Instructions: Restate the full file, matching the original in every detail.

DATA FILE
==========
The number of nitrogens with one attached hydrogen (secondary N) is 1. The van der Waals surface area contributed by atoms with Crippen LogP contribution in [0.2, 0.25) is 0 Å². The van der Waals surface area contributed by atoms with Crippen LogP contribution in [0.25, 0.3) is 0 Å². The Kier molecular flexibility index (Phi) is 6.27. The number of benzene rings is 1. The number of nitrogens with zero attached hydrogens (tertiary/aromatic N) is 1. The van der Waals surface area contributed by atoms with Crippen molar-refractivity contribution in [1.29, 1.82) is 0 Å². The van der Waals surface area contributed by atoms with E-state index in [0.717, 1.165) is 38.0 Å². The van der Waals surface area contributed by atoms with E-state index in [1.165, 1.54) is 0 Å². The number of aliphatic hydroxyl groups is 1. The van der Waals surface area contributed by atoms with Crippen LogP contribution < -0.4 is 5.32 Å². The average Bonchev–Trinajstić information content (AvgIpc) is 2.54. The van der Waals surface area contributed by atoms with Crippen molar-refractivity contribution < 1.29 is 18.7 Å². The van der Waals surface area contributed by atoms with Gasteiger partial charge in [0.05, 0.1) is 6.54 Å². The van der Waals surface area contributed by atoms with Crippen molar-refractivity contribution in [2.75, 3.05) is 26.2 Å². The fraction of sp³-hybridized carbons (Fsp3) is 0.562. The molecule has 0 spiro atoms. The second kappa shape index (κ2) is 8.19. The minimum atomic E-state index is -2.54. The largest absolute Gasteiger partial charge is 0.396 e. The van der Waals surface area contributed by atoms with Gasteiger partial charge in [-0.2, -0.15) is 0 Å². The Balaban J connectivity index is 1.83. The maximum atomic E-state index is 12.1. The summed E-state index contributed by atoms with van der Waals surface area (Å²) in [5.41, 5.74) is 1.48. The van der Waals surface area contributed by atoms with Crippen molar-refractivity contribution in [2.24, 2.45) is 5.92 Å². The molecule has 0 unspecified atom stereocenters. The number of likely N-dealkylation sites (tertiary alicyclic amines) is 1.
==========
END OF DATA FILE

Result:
The number of nitrogens with one attached hydrogen (secondary N) is 1. The van der Waals surface area contributed by atoms with Crippen LogP contribution in [0.2, 0.25) is 0 Å². The van der Waals surface area contributed by atoms with Crippen LogP contribution in [0.25, 0.3) is 0 Å². The Kier molecular flexibility index (Phi) is 6.27. The number of benzene rings is 1. The number of nitrogens with zero attached hydrogens (tertiary/aromatic N) is 1. The van der Waals surface area contributed by atoms with Crippen molar-refractivity contribution in [1.29, 1.82) is 0 Å². The van der Waals surface area contributed by atoms with E-state index in [0.717, 1.165) is 38.0 Å². The van der Waals surface area contributed by atoms with E-state index in [1.165, 1.54) is 0 Å². The number of aliphatic hydroxyl groups is 1. The van der Waals surface area contributed by atoms with Crippen LogP contribution < -0.4 is 5.32 Å². The average Bonchev–Trinajstić information content (AvgIpc) is 2.54. The van der Waals surface area contributed by atoms with Crippen molar-refractivity contribution < 1.29 is 18.7 Å². The van der Waals surface area contributed by atoms with Gasteiger partial charge in [0.05, 0.1) is 6.54 Å². The van der Waals surface area contributed by atoms with Crippen molar-refractivity contribution in [2.75, 3.05) is 26.2 Å². The fraction of sp³-hybridized carbons (Fsp3) is 0.562. The molecule has 0 spiro atoms. The second kappa shape index (κ2) is 8.19. The minimum atomic E-state index is -2.54. The largest absolute Gasteiger partial charge is 0.396 e. The van der Waals surface area contributed by atoms with Gasteiger partial charge in [-0.2, -0.15) is 0 Å². The Balaban J connectivity index is 1.83. The maximum atomic E-state index is 12.1. The summed E-state index contributed by atoms with van der Waals surface area (Å²) in [5.41, 5.74) is 1.48. The van der Waals surface area contributed by atoms with Crippen molar-refractivity contribution in [2.24, 2.45) is 5.92 Å². The molecule has 0 unspecified atom stereocenters. The number of likely N-dealkylation sites (tertiary alicyclic amines) is 1.